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Wednesday, Aug. 24, 2016

Cop killers deserve the death penalty

Monday, December 17, 2001

Maybe during this holiday season I shouldn't be writing about murders and such. But when something disturbs me or bothers me, I figure it might just bother you too. So forgive the negative nature of today's column during this season of joy because the following two incidents carry no joy whatsoever. Only pain.

Harold Richardson is a cop killer. The St. Louis man killed St. Louis police officer Robert Stanze in August of last year following a traffic stop on Interstate 70. Richardson had been a suspect in an early police assault where a suburban police officer was wounded.

Stanze and his partner arrested Richardson and placed him in a squad car. But Richardson was able to pull a concealed gun and shoot Stanze. The bullet missed Stanze's bulletproof vest and entered his upper chest, striking him squarely in the heart. He died on the spot.

The troubling part of this story is that Richardson on Friday avoided the death penalty by pleading guilty. He'll serve life in prison at taxpayer expense. He's a cop killer with a mile-long criminal record. He serves no purpose to mankind. He should die.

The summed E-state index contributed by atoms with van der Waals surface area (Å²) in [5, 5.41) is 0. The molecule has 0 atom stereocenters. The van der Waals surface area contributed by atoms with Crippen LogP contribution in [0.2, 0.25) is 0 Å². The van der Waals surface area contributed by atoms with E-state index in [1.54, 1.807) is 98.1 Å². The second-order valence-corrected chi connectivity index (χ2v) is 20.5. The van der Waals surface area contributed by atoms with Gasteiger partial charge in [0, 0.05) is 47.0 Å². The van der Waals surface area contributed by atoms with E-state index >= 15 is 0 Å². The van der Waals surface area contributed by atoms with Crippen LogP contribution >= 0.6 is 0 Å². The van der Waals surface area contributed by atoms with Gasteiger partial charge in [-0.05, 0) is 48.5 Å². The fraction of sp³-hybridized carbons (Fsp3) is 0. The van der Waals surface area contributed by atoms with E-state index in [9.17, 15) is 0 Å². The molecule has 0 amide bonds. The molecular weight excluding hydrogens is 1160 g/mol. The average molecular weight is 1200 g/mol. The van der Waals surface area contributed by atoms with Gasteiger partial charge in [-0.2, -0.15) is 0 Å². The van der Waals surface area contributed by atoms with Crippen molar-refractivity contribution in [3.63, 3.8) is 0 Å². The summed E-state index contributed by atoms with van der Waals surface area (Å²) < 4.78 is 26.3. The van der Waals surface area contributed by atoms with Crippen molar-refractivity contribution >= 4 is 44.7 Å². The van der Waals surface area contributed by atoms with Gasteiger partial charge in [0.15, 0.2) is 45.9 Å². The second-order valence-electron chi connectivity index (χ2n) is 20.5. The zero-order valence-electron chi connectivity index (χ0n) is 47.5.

Stanze left a wife and three small children. Richardson, on the other hand, tried to shift the burden of blame by claiming he was beaten by police following the arrest. The wrong man is dead and justice will not be served by allowing the 23-year-old Richardson to live a long life in prison.

Also on Friday in Washington, D. C., another cop killer avoided the death penalty with a guilty plea. Kofi Orleans-Lindsay was a well-known drug dealer who had been the target of a lengthy police probe. During a drug deal, Orleans-Lindsay unexpectedly pulled a gun on a veteran undercover agent and shot him in the head. A two-week manhunt uncovered Orleans-Lindsay in New Jersey and he was brought back for trial.

During his plea hearing, Orleans-Lindsay told the judge that the undercover agent did nothing to provoke the attack. "I was simply carrying out what I decided to do," he told the court. Through a plea bargain, Orleans-Lindsay too will spend his remaining years in prison. And he too deserves to die.

The public grows frustrated with the judicial system because thugs like Richardson and Orleans-Lindsay live while police officers die. There is no justice in these two cases. There may be closure for the families but the ability to live your remaining life in prison is not a fair trade-off for murder of a police officer.

Two prime death row candidates cut a deal. Unfortunately, they become the winners and society becomes the loser. It should not be this way.

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